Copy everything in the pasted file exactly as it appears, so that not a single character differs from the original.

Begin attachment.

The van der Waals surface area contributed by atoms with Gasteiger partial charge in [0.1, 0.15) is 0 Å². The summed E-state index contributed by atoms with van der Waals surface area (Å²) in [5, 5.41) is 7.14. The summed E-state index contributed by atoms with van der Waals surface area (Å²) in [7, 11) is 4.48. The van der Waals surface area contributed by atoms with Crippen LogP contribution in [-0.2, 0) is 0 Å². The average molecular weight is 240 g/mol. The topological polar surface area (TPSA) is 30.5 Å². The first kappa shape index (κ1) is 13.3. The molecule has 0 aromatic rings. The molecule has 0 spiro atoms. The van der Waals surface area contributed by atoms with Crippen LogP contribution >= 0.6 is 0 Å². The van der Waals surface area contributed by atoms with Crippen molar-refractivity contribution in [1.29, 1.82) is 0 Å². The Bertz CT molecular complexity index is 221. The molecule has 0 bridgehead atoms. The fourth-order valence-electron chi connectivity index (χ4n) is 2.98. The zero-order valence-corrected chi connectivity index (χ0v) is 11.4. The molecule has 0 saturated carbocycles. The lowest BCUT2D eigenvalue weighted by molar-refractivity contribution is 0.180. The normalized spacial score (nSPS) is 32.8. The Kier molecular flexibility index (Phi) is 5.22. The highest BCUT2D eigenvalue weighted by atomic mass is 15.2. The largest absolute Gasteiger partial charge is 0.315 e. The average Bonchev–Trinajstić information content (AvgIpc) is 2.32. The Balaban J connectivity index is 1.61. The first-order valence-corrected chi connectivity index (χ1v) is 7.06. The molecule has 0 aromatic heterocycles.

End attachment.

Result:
The van der Waals surface area contributed by atoms with Gasteiger partial charge in [0.1, 0.15) is 0 Å². The summed E-state index contributed by atoms with van der Waals surface area (Å²) in [5, 5.41) is 7.14. The summed E-state index contributed by atoms with van der Waals surface area (Å²) in [7, 11) is 4.48. The van der Waals surface area contributed by atoms with Crippen LogP contribution in [-0.2, 0) is 0 Å². The average molecular weight is 240 g/mol. The topological polar surface area (TPSA) is 30.5 Å². The first kappa shape index (κ1) is 13.3. The molecule has 0 aromatic rings. The molecule has 0 spiro atoms. The van der Waals surface area contributed by atoms with Crippen LogP contribution >= 0.6 is 0 Å². The van der Waals surface area contributed by atoms with Crippen molar-refractivity contribution in [1.29, 1.82) is 0 Å². The Bertz CT molecular complexity index is 221. The molecule has 0 bridgehead atoms. The fourth-order valence-electron chi connectivity index (χ4n) is 2.98. The zero-order valence-corrected chi connectivity index (χ0v) is 11.4. The molecule has 0 saturated carbocycles. The lowest BCUT2D eigenvalue weighted by molar-refractivity contribution is 0.180. The normalized spacial score (nSPS) is 32.8. The Kier molecular flexibility index (Phi) is 5.22. The highest BCUT2D eigenvalue weighted by atomic mass is 15.2. The largest absolute Gasteiger partial charge is 0.315 e. The average Bonchev–Trinajstić information content (AvgIpc) is 2.32. The Balaban J connectivity index is 1.61. The first-order valence-corrected chi connectivity index (χ1v) is 7.06. The molecule has 0 aromatic heterocycles.